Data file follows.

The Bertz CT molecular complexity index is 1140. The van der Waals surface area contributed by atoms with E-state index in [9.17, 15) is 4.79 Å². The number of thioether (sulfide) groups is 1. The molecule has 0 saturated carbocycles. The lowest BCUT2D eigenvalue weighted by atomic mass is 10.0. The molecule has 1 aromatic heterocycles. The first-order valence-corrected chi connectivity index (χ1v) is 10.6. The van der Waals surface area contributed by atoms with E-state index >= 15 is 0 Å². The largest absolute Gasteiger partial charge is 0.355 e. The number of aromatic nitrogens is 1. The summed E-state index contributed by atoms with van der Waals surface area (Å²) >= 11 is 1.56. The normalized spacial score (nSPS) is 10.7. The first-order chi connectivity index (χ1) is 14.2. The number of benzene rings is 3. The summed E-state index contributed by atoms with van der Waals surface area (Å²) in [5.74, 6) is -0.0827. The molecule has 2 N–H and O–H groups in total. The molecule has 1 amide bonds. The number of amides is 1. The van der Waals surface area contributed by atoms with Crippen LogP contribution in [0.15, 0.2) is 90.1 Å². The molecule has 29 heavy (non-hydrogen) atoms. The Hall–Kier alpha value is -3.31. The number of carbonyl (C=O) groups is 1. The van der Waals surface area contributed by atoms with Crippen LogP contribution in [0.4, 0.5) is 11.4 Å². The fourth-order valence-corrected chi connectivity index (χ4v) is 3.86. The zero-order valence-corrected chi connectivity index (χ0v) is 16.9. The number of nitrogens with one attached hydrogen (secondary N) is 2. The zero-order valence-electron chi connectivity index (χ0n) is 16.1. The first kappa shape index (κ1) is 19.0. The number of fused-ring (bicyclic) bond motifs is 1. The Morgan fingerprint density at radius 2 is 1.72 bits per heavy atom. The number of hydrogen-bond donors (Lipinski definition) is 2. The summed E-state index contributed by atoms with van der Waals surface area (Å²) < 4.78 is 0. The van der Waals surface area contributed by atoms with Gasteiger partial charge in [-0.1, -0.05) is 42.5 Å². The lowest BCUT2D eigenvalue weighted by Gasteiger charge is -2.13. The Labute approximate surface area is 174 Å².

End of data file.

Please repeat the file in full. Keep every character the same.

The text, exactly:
The Bertz CT molecular complexity index is 1140. The van der Waals surface area contributed by atoms with E-state index in [9.17, 15) is 4.79 Å². The number of thioether (sulfide) groups is 1. The molecule has 0 saturated carbocycles. The lowest BCUT2D eigenvalue weighted by atomic mass is 10.0. The molecule has 1 aromatic heterocycles. The first-order valence-corrected chi connectivity index (χ1v) is 10.6. The van der Waals surface area contributed by atoms with E-state index >= 15 is 0 Å². The largest absolute Gasteiger partial charge is 0.355 e. The number of aromatic nitrogens is 1. The summed E-state index contributed by atoms with van der Waals surface area (Å²) >= 11 is 1.56. The normalized spacial score (nSPS) is 10.7. The first-order chi connectivity index (χ1) is 14.2. The number of benzene rings is 3. The summed E-state index contributed by atoms with van der Waals surface area (Å²) in [5.74, 6) is -0.0827. The molecule has 2 N–H and O–H groups in total. The molecule has 1 amide bonds. The number of amides is 1. The van der Waals surface area contributed by atoms with Crippen LogP contribution in [0.15, 0.2) is 90.1 Å². The molecule has 29 heavy (non-hydrogen) atoms. The Hall–Kier alpha value is -3.31. The number of carbonyl (C=O) groups is 1. The van der Waals surface area contributed by atoms with Crippen LogP contribution in [0.4, 0.5) is 11.4 Å². The fourth-order valence-corrected chi connectivity index (χ4v) is 3.86. The zero-order valence-corrected chi connectivity index (χ0v) is 16.9. The number of nitrogens with one attached hydrogen (secondary N) is 2. The zero-order valence-electron chi connectivity index (χ0n) is 16.1. The first kappa shape index (κ1) is 19.0. The number of fused-ring (bicyclic) bond motifs is 1. The Morgan fingerprint density at radius 2 is 1.72 bits per heavy atom. The number of hydrogen-bond donors (Lipinski definition) is 2. The summed E-state index contributed by atoms with van der Waals surface area (Å²) < 4.78 is 0. The van der Waals surface area contributed by atoms with Gasteiger partial charge in [-0.1, -0.05) is 42.5 Å². The lowest BCUT2D eigenvalue weighted by Gasteiger charge is -2.13. The Labute approximate surface area is 174 Å².